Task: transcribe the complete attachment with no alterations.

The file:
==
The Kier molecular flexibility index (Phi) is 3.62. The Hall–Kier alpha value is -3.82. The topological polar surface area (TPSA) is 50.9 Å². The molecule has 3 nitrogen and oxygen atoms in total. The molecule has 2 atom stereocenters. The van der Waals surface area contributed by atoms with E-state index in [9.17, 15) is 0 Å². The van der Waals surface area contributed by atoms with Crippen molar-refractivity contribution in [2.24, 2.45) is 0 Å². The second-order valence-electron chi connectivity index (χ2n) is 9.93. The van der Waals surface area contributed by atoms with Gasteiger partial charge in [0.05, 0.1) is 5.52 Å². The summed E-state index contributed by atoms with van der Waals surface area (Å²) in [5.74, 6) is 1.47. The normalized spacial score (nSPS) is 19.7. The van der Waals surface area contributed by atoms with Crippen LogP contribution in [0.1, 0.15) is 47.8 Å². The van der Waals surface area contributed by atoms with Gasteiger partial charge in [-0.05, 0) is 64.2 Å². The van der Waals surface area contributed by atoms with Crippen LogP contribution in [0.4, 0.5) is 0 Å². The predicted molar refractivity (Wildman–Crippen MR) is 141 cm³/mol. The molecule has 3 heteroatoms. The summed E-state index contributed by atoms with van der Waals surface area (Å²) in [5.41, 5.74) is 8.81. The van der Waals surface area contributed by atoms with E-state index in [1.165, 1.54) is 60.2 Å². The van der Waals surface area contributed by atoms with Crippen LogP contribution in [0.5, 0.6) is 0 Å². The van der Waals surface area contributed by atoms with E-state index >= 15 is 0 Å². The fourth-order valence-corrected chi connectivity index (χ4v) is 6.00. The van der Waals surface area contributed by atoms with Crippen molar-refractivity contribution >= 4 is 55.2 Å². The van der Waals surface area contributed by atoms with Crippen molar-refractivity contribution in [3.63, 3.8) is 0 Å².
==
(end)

The Kier molecular flexibility index (Phi) is 3.62. The Hall–Kier alpha value is -3.82. The topological polar surface area (TPSA) is 50.9 Å². The molecule has 3 nitrogen and oxygen atoms in total. The molecule has 2 atom stereocenters. The van der Waals surface area contributed by atoms with E-state index in [9.17, 15) is 0 Å². The van der Waals surface area contributed by atoms with Crippen molar-refractivity contribution in [2.24, 2.45) is 0 Å². The second-order valence-electron chi connectivity index (χ2n) is 9.93. The van der Waals surface area contributed by atoms with Gasteiger partial charge in [0.05, 0.1) is 5.52 Å². The summed E-state index contributed by atoms with van der Waals surface area (Å²) in [5.74, 6) is 1.47. The normalized spacial score (nSPS) is 19.7. The van der Waals surface area contributed by atoms with Crippen LogP contribution in [0.1, 0.15) is 47.8 Å². The van der Waals surface area contributed by atoms with Gasteiger partial charge in [-0.05, 0) is 64.2 Å². The van der Waals surface area contributed by atoms with Crippen LogP contribution in [0.4, 0.5) is 0 Å². The predicted molar refractivity (Wildman–Crippen MR) is 141 cm³/mol. The molecule has 3 heteroatoms. The summed E-state index contributed by atoms with van der Waals surface area (Å²) in [5.41, 5.74) is 8.81. The van der Waals surface area contributed by atoms with E-state index in [1.165, 1.54) is 60.2 Å². The van der Waals surface area contributed by atoms with Crippen LogP contribution in [0.5, 0.6) is 0 Å². The van der Waals surface area contributed by atoms with E-state index >= 15 is 0 Å². The fourth-order valence-corrected chi connectivity index (χ4v) is 6.00. The van der Waals surface area contributed by atoms with Crippen molar-refractivity contribution >= 4 is 55.2 Å². The van der Waals surface area contributed by atoms with Crippen molar-refractivity contribution in [3.63, 3.8) is 0 Å².